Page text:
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Lecture 17

ENGL 153 Lecture Notes - Lecture 17: Historical Criticism, Ad Hominem, False Dilemma

Course Code
ENGL 153
George Grinnell

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English 153
March 15th 2017
Detecting Logical Fallacies
I. Post Hoc
This get its name from the Latin phrase “post hoc, ergo propter hoc” which
means “after this, therefore because of this”
Assuming that because B comes after A, A caused B. sometimes, 2 events that
look like they are related in time are not really related as cause and event =
correlation isn’t the same as causation
II. Slippery Slope
The arguer claims that some sort of chain reaction, that usually ends in some
dire consequence, will occur but there is not enough evidence for that
assumption. The arguer asserts that if one takes even a single step onto the
“slippery slope”, they will slide all the way down the bottom; the arguer assumes
that the person cannot stop halfway down the slope
III. Straw Man
One way of making our arguments stronger is to anticipate and response in
advance to the potential arguments an opponent could make. Here, the arguer
sets up a wimpy version of their opponent’s position then tries to score points by
knocking it down. However, just as being able to knock down a scarecrow isn’t
very impressive, defeating a water-down or hyperbolic version of your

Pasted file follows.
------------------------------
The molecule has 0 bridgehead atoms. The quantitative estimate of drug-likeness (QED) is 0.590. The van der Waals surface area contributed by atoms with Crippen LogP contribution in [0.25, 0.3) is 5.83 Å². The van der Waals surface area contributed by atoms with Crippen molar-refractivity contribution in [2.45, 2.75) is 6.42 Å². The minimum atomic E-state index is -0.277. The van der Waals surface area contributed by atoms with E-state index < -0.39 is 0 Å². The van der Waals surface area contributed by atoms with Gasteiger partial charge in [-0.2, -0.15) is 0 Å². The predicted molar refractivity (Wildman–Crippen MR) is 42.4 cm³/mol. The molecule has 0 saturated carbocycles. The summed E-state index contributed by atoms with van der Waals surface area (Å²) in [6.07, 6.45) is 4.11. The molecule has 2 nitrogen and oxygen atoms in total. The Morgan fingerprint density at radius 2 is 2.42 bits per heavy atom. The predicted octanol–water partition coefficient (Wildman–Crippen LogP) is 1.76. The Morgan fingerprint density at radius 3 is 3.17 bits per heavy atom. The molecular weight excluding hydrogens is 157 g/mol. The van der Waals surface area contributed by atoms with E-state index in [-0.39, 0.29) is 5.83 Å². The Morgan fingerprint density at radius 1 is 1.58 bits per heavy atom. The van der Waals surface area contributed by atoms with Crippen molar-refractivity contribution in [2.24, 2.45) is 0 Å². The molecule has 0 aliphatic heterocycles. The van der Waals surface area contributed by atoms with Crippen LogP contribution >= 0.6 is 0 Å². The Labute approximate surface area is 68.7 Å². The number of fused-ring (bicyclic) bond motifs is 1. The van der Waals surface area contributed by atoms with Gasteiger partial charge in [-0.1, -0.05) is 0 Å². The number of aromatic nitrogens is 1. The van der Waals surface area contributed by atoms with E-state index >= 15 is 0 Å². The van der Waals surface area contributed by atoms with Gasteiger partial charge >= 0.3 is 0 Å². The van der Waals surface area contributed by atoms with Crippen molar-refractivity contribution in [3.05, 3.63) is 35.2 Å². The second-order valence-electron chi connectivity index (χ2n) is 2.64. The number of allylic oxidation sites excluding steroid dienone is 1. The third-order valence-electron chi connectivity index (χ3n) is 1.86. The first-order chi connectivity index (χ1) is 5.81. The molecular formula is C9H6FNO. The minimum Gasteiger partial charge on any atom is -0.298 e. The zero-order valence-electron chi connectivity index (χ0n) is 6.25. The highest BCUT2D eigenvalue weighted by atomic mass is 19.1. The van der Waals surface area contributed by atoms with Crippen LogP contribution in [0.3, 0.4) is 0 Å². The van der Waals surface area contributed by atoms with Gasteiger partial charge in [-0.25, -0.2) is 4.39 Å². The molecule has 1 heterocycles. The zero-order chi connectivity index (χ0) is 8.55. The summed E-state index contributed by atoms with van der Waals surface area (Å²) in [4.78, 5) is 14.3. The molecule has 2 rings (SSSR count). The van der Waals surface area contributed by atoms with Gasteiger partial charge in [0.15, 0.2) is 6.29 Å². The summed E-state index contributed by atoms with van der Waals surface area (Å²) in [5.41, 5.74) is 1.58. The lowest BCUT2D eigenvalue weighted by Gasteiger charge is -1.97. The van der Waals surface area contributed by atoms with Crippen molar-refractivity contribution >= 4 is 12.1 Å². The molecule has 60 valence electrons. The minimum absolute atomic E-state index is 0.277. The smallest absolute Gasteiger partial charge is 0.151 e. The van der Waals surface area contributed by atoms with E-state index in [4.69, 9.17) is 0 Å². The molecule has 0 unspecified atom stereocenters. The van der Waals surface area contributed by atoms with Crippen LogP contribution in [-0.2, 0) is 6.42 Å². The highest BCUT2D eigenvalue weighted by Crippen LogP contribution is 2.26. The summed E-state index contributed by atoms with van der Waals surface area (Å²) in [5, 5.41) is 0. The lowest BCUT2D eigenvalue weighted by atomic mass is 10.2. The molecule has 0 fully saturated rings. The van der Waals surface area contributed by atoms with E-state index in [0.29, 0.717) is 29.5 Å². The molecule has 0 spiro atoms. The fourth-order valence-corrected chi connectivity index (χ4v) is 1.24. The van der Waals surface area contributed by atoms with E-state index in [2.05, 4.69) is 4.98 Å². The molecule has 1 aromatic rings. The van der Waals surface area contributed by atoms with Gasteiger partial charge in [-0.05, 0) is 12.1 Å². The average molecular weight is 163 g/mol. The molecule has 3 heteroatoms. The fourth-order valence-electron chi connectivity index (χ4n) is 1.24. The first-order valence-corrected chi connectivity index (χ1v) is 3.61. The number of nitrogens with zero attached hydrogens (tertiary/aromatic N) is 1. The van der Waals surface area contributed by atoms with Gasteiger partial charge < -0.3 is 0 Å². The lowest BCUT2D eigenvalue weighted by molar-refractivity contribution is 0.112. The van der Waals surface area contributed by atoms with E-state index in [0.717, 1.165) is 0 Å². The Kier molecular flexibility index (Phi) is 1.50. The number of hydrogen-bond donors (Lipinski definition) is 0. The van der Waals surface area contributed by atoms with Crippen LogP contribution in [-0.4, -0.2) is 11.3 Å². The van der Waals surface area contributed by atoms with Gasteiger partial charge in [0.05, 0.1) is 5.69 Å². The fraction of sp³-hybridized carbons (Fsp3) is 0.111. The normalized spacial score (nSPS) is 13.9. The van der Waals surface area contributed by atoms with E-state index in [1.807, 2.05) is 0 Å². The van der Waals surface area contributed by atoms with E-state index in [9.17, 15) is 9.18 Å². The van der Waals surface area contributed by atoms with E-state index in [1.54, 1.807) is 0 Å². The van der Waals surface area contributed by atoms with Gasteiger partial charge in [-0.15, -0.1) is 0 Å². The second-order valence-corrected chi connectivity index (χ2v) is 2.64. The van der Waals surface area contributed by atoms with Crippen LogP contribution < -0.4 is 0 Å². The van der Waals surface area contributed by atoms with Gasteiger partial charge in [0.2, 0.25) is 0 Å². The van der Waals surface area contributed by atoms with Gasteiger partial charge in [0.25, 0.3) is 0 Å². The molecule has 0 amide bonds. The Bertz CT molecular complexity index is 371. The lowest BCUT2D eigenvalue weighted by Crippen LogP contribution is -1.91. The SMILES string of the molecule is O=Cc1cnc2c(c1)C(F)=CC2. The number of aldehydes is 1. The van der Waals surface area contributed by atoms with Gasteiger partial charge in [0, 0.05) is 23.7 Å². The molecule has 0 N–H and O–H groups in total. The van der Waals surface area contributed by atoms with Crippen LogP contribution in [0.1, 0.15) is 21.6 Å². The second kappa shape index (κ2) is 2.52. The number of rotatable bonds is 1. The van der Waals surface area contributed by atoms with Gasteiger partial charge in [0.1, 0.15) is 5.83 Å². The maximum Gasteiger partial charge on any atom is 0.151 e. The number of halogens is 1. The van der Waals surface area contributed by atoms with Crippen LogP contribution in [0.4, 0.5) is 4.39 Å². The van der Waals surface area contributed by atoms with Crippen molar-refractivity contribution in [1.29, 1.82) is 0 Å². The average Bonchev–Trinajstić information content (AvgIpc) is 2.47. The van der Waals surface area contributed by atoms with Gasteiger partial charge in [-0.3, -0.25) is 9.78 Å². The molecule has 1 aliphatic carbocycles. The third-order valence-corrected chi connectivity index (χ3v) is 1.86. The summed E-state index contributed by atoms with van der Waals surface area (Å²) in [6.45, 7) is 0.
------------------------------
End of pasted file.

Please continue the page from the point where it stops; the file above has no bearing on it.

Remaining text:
opponent’s argument isn’t impressive either
IV. Weak Analogy
Many arguments rely on an analogy between 2 or more objects/ideas/ situations;
if the 2 things that being compared are not alike in the relevant respects, the
analogy is weak; the argument that relies on this commits this particular fallacy
V. False Dichotomy
The arguer sets up the situation so it looks as if there are only two available
choices. The arguer then gets rid of one of the choice so the only option left is
the one the arguer wants us to initially pick. However, there are multiple different
options, not just two…if we thought about all the other options, we might not be
so quick to pick the one the arguer recommends
VI. Deductive Fallacy
One makes a series of linked deductions which seem logical in sequence but
arrives at an unsupportable conclusion
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